Black-legged Kittiwake Rissa tridactyla
The most numerous of the gull species on Svalbard. Occurs commonly throughout the island group and in the adjacent seas. Strongly bound to the colonies (bird cliffs), where they nest together with other seabirds, primarily auk species. The population is decreasing, but probably more than 200,000 pairs still breed.
Features: 37-42 cm, 300-525 gram. ♂=♀. The adult birds are easily recognizable with black legs and an entirely black triangle at the wing tips. The young of the year have a characteristic contrasting wing pattern. The one year old birds have a grey spot on the cheek and a less bright plumage. The adults in winter plumage have grey marks on the head and neck from October to February. Mainly silent away from the nest site. In the colonies there is a great deal of calling, an almost constant chattering of territorial calls resulting from conflicts with neighbours or other intruders.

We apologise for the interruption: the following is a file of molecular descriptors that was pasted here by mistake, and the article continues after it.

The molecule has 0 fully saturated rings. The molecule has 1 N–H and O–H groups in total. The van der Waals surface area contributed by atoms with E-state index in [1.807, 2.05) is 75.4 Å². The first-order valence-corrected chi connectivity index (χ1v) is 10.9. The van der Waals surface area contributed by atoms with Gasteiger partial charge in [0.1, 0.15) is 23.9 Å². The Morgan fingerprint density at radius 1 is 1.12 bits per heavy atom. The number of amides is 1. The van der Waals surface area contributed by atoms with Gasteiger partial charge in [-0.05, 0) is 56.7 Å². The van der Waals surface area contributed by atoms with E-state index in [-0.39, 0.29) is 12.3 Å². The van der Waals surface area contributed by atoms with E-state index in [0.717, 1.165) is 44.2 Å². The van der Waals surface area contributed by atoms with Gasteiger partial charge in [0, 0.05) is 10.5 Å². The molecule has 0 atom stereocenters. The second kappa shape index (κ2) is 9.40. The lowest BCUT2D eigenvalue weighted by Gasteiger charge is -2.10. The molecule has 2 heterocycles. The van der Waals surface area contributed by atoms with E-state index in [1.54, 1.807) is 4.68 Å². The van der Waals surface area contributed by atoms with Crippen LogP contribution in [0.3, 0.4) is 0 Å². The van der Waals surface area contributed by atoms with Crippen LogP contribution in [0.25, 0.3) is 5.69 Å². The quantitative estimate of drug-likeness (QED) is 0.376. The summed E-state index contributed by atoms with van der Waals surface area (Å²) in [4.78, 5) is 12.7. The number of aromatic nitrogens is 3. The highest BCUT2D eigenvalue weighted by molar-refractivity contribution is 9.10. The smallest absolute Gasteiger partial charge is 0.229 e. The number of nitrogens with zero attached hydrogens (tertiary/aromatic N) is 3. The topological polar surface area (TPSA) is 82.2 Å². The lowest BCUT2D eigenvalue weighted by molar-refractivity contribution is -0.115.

Breeding: Normally nests in large colonies on steep cliffs. Several of the colonies have several tens of thousands of pairs. Nests also on buildings in some of the human habitations. Lays one or two eggs in a large nest built of dry grass, seaweed and damp moss.